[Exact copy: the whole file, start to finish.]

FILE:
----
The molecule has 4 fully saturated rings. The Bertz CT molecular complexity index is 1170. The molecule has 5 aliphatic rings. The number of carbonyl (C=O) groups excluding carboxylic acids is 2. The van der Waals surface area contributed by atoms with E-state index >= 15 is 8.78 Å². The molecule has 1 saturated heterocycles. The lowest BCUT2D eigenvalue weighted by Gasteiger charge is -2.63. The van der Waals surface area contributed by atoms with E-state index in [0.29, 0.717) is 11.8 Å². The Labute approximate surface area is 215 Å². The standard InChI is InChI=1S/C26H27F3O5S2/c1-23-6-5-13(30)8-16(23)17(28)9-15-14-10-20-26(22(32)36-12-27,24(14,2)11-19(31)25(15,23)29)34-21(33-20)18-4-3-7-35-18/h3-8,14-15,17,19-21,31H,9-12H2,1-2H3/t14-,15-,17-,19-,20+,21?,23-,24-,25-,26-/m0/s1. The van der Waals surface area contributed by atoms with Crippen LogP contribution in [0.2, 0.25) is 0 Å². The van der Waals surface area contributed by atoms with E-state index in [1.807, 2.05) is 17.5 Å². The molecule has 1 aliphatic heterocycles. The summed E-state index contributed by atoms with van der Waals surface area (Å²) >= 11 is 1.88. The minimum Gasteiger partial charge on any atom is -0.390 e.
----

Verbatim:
The molecule has 4 fully saturated rings. The Bertz CT molecular complexity index is 1170. The molecule has 5 aliphatic rings. The number of carbonyl (C=O) groups excluding carboxylic acids is 2. The van der Waals surface area contributed by atoms with E-state index >= 15 is 8.78 Å². The molecule has 1 saturated heterocycles. The lowest BCUT2D eigenvalue weighted by Gasteiger charge is -2.63. The van der Waals surface area contributed by atoms with E-state index in [0.29, 0.717) is 11.8 Å². The Labute approximate surface area is 215 Å². The standard InChI is InChI=1S/C26H27F3O5S2/c1-23-6-5-13(30)8-16(23)17(28)9-15-14-10-20-26(22(32)36-12-27,24(14,2)11-19(31)25(15,23)29)34-21(33-20)18-4-3-7-35-18/h3-8,14-15,17,19-21,31H,9-12H2,1-2H3/t14-,15-,17-,19-,20+,21?,23-,24-,25-,26-/m0/s1. The van der Waals surface area contributed by atoms with Crippen LogP contribution in [0.2, 0.25) is 0 Å². The van der Waals surface area contributed by atoms with E-state index in [1.807, 2.05) is 17.5 Å². The molecule has 1 aliphatic heterocycles. The summed E-state index contributed by atoms with van der Waals surface area (Å²) >= 11 is 1.88. The minimum Gasteiger partial charge on any atom is -0.390 e.